September 6, 2022
By Guest Author Kelsey Kerr – Poet, former adjunct professor, and a second year student at the George Washington University Law School
Back to school is underway, and students and teachers are lining up their pencils and straightening their rulers—gearing up for the year ahead. Particularly at this time of year, teachers are drafting their lesson plans, constructing syllabi, and reading new texts. But those aren’t the only things to be thinking about this time of year, especially for teachers considering new jobs: It’s important to be considering retirement, too.
Being a part-time or full-time professor, also known as an adjunct or contract professor, taught me how difficult it can be to save for retirement as a teacher with few benefits. Some schools offer benefits such as a retirement plan with matching rates, even though the rates often are low. And low salaries can make it difficult to even find the money to meet the matching rate.
At the adjunct level, specifically, some schools may be able to offer health benefits, while others may not. But this isn’t only indicative of issues with teaching and retirement for secondary education; rather, it is common throughout the profession. This is why in all professions, but particularly in fields like teaching, it is vital to look into retirement and healthcare benefits prior to accepting a position.
When it comes to retirement benefits, most states make traditional defined benefit pension plans the default option for teachers. These plans are generally tailored towards teachers who plan to remain in the same job for their entire career, and make it extremely hard for teachers to move state to state, particularly as these plans often require teachers to stay in the “same profession and work in the same state for the seven or 10 years” for them to vest (in short, meaning to become eligible for benefits).
While pension plans are the most common form of retirement benefits, they can be problematic because young teachers entering the field may see lower pension contribution rates. Second most common among retirement plans for teachers are plans like 401(k)s, 403(b)s, or 457(b)s, which enable teachers to directly save a portion of their salary, tax-exempt, for retirement, and sometimes offer the matching opportunities mentioned above. These plans allow for more flexibility and mobility, as the vesting periods are typically shorter. Least common are hybrid plans, which “incorporate features from both” of these types of plans.
Additionally, while the majority of states allow for contributions to Social Security benefits for teachers, 13 states opt out, and 5 have mixed policies where school districts can choose to opt in or out. This means that teachers may not be able to rely on adequate Social Security as they retire—in fact, 40% won’t—but even if they are, it is important to have retirement plans to supplement Social Security. In general, it’s best to utilize a three-pronged approach, often referred to as the “three-legged stool,” to retirement: personal savings, employer-sponsored plans, and Social Security. Where this is difficult, however, there may be other avenues.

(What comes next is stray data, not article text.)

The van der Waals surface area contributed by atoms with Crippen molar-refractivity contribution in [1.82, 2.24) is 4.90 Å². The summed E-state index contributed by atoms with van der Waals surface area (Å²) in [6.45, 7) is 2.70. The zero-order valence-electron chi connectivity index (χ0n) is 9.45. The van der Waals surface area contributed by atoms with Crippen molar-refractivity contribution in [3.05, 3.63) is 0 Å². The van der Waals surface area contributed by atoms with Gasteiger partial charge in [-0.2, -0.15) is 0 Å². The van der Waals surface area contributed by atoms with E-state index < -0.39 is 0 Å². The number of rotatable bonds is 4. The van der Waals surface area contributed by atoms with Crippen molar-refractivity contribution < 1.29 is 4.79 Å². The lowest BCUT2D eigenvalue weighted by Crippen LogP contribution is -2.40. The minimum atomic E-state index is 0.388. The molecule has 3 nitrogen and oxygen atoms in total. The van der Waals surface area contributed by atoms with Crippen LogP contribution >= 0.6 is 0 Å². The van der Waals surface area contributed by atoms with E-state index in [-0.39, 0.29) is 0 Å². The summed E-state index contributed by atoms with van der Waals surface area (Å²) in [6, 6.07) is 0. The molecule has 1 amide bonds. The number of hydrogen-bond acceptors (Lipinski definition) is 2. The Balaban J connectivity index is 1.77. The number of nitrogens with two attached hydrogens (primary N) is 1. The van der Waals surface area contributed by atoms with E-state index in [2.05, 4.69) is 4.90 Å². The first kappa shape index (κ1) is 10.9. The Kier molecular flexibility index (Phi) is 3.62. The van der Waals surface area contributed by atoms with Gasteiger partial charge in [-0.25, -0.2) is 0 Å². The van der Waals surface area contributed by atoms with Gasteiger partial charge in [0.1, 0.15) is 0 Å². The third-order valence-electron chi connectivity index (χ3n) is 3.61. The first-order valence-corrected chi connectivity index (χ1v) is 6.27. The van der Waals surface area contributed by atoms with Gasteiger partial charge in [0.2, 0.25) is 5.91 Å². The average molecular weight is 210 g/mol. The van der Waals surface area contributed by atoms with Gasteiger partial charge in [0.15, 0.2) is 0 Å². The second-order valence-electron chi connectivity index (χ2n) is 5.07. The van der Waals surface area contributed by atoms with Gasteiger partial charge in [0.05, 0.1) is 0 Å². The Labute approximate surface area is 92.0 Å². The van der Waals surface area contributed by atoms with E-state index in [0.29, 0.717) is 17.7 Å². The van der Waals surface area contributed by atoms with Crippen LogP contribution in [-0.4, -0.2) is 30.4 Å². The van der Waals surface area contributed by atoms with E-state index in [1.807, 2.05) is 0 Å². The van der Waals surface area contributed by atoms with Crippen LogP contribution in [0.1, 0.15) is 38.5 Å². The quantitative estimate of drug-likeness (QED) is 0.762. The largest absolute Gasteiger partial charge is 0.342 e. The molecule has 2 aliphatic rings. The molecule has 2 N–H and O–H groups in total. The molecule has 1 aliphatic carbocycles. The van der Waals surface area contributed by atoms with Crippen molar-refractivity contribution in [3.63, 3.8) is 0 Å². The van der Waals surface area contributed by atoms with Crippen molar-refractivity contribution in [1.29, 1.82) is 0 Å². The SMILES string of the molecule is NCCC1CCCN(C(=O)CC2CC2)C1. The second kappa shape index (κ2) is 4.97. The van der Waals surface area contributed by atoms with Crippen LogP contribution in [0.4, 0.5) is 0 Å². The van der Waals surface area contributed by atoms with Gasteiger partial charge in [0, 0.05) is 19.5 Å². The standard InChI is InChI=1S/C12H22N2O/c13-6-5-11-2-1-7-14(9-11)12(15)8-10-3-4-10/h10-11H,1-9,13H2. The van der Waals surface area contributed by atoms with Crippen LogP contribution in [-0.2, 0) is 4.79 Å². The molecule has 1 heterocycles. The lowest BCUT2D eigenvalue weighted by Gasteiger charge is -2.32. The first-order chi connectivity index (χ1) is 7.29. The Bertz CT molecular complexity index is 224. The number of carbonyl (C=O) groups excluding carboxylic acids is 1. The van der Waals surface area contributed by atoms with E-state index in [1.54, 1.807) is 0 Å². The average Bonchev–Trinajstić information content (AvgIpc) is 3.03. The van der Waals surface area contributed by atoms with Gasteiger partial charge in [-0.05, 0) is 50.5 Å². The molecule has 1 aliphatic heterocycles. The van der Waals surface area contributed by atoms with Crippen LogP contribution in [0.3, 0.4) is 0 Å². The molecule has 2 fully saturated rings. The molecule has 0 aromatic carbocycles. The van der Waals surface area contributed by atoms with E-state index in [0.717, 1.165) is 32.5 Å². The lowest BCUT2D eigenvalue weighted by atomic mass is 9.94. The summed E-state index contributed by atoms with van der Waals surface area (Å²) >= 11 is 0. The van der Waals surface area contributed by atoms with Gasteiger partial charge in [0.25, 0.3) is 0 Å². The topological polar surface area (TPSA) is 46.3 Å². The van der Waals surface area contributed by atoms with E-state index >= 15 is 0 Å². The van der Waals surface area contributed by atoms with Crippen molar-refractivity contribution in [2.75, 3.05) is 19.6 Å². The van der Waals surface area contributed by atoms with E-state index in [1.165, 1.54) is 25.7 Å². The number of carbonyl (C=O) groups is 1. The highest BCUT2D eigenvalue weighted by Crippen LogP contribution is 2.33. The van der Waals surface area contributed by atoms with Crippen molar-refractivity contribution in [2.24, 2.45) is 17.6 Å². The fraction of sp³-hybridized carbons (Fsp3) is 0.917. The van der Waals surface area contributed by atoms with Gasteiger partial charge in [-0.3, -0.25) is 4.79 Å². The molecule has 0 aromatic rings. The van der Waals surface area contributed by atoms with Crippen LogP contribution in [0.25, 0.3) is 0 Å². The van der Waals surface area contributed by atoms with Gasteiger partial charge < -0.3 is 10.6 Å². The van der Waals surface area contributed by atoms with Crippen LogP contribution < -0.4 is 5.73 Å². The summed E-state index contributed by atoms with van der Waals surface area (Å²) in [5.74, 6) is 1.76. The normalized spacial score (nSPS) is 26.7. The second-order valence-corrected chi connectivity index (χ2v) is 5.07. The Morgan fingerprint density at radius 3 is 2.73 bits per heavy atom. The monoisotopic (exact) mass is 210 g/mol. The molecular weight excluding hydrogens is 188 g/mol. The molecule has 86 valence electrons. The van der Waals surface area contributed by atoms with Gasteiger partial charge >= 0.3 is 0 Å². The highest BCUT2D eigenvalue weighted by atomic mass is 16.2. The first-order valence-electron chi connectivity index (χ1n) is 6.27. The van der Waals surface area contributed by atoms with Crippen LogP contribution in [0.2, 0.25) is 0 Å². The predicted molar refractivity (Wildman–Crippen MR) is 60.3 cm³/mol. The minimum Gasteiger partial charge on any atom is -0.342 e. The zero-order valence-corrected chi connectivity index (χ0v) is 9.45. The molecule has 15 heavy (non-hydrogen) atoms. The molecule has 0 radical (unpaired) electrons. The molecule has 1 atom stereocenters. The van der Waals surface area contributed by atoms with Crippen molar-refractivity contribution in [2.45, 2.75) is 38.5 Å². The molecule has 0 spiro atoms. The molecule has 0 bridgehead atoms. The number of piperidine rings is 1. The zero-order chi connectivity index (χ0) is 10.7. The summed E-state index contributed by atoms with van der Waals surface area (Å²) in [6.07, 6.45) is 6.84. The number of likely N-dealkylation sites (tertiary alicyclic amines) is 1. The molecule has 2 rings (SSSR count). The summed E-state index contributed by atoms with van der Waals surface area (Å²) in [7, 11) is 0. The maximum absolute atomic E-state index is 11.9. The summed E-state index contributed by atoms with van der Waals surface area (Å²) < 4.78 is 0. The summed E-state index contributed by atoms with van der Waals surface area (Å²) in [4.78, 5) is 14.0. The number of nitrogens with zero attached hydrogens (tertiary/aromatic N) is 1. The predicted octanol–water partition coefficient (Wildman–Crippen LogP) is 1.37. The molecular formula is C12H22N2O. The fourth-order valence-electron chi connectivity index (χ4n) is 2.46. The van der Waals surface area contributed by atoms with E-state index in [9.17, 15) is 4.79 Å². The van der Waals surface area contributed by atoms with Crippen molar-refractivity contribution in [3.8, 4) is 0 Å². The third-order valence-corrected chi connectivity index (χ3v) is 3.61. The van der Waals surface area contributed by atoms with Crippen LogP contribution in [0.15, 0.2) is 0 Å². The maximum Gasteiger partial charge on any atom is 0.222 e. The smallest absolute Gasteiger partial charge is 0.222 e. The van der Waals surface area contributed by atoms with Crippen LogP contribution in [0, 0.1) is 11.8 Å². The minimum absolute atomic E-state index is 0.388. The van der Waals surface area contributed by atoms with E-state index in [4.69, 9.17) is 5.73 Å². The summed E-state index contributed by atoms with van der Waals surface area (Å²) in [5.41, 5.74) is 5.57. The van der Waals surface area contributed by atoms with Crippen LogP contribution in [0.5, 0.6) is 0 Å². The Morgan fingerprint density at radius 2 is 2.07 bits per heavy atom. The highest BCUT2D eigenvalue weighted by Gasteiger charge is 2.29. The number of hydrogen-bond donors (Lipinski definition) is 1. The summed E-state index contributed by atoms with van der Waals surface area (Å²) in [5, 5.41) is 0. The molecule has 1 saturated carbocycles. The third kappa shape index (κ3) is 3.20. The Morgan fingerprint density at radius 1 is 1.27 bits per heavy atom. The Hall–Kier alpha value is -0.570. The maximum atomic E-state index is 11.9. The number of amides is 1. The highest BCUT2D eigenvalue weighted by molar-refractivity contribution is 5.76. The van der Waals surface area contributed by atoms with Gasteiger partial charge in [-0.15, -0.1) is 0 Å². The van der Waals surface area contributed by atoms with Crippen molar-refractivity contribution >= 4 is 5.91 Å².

Research shows that the best approach, overall, to retirement for teachers includes the following. If possible, seek a retirement counselor in your state, often provided free of charge by the state Teachers’ Retirement System. It is extremely important for teachers to save on their own, as well. To emphasize this point, the median benefit for teacher retirees in 2019 was $16,404, and as low as $11,400 in Kansas, though it was $53,172 in D.C.
To save on their own, teachers can consider defined contribution plans—savings account plans which may be available through their school. The limits for contributions to these plans can be very high; for example, for 401(k)s, 403(b)s, and 457(b)s, the yearly limit has now increased to $20,500. It is also important to maximize your matching potential, which can easily increase your retirement. For example, if you earn $50,000 a year, and you contribute 6% of your salary to your retirement, where your employer matches up to 3%, you can save a total of $4,500 a year—which quickly adds up. Teachers must also ensure that they are aware of their Social Security options, as mentioned above, because some states/districts opt out of participation.
There are a number of resources for teachers regarding retirement. A great place to start is the National Resource Center on Women and Retirement which has tools and information to help women of all ages, professions, and income levels understand the basics of planning for a financially secure future. In planning for a financially secure future, of utmost importance is awareness through these resources: Teachers need to be aware of all routes that can be taken in preparation for retirement, and must accept a position with eyes open to what benefits are available.